One of Dublin’s northeastern suburbs, Clontarf is on the doorstep of many of Dublin’s top attractions.
And, as it was the site of The Battle of Clontarf, the area is home to an absolute wealth of history that you can dive into.
In the guide below, you’ll discover everything from things to do in Clontarf to where to stay and where to grab a bite to eat.
Some quick need-to-knows before visiting Clontarf in Dublin
Although a visit to Clontarf is fairly straightforward, there are a few need-to-knows that’ll make your visit that bit more enjoyable.
Situated 6.5kms, or a quick 20-minute drive from Dublin City, Clontarf is an affluent northeastern suburb of Dublin with a stunning coastline. Just offshore, the area is banked by Bull Island, famed for long beaches, migrating birds, and wildlife.
2. The Battle of Clontarf
It doesn’t come much more legendary than this; two opposing Kings battling it out from sunrise to sunset, with the outcome helping to shape the nation. The need-to-know; Brian Boru, the Irish High-King, and Sigtrygg Silkbeard, King of Dublin, the battle took place in 1014, in Clontarf, and Brian Boru won!
3. A lovely base to explore Dublin
Whether you’re flying into Dublin or cruising in on a ship, Clontarf is an ideal spot to make your base whilst visiting. Just 6kms into Dublin city, it’s an easy commute for sightseeing. Don’t worry if you don’t have a car, there are regular trains from Clontarf Road Station and buses, too.
Historically, Clontarf is the modern edition of two much older villages; Clontarf Sheds, and an area now known as Vernon Avenue.
But, what thrust Clontarf into the historic headlines was the battle in 1014, where the High King of Ireland, one Brian Boru, ousted the Viking King of Dublin and brought about the end of the Irish-Viking wars of the era.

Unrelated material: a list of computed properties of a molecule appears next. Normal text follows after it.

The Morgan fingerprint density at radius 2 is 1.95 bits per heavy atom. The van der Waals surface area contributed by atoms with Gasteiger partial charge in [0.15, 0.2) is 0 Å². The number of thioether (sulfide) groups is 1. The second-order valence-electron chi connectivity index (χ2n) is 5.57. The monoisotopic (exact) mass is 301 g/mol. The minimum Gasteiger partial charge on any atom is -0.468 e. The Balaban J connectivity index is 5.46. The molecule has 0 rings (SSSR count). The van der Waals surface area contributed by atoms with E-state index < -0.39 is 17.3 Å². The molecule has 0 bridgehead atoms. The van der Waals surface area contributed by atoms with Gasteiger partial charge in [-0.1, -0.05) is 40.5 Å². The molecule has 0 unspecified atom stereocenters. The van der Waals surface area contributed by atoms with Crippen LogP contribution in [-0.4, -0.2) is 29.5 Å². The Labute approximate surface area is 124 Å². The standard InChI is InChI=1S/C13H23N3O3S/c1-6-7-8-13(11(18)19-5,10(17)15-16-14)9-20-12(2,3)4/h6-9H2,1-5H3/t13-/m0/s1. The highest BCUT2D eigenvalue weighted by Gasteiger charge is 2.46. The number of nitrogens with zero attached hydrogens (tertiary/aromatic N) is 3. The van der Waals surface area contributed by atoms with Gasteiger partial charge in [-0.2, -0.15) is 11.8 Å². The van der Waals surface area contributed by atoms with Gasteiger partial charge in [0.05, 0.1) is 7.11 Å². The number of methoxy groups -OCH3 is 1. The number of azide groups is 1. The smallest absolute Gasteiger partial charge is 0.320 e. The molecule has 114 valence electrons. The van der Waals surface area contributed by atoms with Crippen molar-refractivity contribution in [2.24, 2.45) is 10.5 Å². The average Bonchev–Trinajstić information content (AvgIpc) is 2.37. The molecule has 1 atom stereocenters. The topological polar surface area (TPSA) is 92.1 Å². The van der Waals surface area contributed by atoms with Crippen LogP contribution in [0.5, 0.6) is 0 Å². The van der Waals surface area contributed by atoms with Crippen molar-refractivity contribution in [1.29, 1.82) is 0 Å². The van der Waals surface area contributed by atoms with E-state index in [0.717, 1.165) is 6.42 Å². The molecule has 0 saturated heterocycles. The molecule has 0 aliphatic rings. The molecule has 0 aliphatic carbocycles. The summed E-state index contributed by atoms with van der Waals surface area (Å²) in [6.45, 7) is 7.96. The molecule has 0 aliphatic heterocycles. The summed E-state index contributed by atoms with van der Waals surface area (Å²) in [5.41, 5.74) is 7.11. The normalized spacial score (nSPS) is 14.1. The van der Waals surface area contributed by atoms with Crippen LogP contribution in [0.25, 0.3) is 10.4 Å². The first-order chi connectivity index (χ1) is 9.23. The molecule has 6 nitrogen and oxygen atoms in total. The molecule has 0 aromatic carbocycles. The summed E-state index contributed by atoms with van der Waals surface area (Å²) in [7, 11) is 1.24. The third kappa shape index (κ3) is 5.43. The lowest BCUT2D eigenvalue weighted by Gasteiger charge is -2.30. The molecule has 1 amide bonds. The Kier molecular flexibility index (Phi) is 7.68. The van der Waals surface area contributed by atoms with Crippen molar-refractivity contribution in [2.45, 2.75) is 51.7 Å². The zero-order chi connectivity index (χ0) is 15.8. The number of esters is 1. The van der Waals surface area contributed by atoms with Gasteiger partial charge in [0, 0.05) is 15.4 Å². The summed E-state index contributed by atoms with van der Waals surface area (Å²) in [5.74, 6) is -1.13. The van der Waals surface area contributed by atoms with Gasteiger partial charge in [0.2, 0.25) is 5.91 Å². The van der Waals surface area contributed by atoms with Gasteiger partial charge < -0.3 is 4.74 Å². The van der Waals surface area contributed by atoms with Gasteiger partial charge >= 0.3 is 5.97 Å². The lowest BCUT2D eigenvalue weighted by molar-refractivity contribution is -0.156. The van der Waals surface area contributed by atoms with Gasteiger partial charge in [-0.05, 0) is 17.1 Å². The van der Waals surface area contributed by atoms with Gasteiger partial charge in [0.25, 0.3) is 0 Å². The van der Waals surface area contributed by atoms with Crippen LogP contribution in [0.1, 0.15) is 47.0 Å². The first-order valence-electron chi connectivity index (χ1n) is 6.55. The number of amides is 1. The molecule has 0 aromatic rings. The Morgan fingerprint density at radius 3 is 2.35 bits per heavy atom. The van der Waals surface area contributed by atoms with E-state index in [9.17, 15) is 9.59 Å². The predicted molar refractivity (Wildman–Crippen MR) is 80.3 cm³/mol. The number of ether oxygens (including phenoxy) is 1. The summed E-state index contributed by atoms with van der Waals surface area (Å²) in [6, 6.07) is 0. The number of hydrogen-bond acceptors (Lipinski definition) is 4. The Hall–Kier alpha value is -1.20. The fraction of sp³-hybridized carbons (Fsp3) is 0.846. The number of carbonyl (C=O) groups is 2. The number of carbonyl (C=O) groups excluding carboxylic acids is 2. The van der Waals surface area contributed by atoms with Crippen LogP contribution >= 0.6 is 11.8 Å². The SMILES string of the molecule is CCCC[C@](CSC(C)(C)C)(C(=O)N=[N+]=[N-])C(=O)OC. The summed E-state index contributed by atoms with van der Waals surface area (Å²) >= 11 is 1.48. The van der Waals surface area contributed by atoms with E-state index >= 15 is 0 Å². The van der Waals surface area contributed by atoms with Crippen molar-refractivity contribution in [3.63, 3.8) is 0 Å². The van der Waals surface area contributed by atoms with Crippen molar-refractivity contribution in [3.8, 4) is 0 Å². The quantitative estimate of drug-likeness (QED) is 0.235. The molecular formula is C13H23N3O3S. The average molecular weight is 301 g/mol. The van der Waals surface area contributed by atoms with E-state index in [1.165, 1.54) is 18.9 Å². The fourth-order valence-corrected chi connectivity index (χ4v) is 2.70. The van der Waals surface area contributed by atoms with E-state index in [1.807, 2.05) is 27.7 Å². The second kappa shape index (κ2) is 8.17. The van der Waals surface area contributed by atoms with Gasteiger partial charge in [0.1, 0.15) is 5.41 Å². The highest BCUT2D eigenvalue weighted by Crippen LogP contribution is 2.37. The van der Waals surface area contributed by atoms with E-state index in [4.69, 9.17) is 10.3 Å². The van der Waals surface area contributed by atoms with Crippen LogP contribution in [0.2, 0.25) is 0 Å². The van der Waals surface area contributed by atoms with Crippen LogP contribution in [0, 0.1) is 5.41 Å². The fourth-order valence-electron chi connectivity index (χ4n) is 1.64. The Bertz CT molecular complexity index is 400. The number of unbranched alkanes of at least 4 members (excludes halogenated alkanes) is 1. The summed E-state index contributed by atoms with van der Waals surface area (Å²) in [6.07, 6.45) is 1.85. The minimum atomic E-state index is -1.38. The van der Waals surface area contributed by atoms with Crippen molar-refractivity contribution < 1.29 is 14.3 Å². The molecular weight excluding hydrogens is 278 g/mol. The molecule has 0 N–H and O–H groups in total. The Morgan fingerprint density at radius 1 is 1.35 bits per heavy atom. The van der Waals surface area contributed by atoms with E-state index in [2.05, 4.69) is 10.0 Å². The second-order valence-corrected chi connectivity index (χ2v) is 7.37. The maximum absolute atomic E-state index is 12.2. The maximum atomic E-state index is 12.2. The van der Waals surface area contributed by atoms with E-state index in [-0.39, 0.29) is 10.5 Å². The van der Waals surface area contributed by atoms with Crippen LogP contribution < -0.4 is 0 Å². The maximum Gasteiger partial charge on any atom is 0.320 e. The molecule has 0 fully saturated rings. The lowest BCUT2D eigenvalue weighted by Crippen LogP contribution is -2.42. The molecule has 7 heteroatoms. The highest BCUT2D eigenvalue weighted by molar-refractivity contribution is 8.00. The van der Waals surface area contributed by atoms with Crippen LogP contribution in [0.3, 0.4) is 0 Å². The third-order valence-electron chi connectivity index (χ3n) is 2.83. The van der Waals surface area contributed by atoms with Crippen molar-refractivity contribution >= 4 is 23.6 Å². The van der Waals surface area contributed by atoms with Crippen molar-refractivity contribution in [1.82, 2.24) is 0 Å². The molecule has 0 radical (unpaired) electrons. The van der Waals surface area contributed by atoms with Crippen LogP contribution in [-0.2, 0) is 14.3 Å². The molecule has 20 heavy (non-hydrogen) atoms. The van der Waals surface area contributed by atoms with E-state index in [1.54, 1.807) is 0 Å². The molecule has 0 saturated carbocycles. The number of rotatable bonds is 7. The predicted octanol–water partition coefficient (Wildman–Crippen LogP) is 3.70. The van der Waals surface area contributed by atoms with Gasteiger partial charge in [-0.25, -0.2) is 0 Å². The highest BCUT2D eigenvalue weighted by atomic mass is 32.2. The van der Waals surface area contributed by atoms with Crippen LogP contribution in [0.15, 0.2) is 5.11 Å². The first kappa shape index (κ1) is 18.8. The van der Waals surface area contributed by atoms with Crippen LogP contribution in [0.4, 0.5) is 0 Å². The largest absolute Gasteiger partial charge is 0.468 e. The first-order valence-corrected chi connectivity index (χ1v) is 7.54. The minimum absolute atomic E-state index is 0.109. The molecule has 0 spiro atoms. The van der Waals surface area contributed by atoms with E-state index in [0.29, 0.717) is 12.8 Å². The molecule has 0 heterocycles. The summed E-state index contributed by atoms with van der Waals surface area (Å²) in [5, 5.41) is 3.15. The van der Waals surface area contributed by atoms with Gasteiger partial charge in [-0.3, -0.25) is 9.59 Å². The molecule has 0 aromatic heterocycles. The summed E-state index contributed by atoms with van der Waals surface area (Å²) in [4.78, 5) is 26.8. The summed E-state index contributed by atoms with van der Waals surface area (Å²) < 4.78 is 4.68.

With the battle fought and won, Clontarf settled into relative peace for a period. It became famous for its castle, Clontarf Castle, a manor and church were also built and held by the Templars and Hospitallers over the ages.
In more modern times, Clontarf became known for its fishing, oyster-catching, and farming along with fish-curing at the Sheds. So beautiful a spot, Clontarf became a domestic holiday destination in the 1800s and has remained popular ever since.
Now, it’s an affluent suburb with stunning parks, island wildlife reserve, and breathtaking beaches.
Things to do in Clontarf (and nearby)
There’s plenty of things to do in Clontarf itself, but there’s endless things to see and do nearby, too, as you’ll discover below.
From one of the finest parks in Dublin to plenty of walks, beaches and historical sites, there’s lots to explore in and around Clontarf.
1. St. Anne’s Park
Shared with neighbouring Raheny, St Anne’s Park is a 240 acre oasis and the second largest park in Dublin. It’s named after the nearby small holy well, which can be visited – although the well is now dry.
With a small river, the Naniken, running through it features a man-made pond and several follies. If you’re looking for a nice walk, the park has several that weave their way through the botanic collection of trees, a rose garden, and of course an arboretum with a cafe and facilities.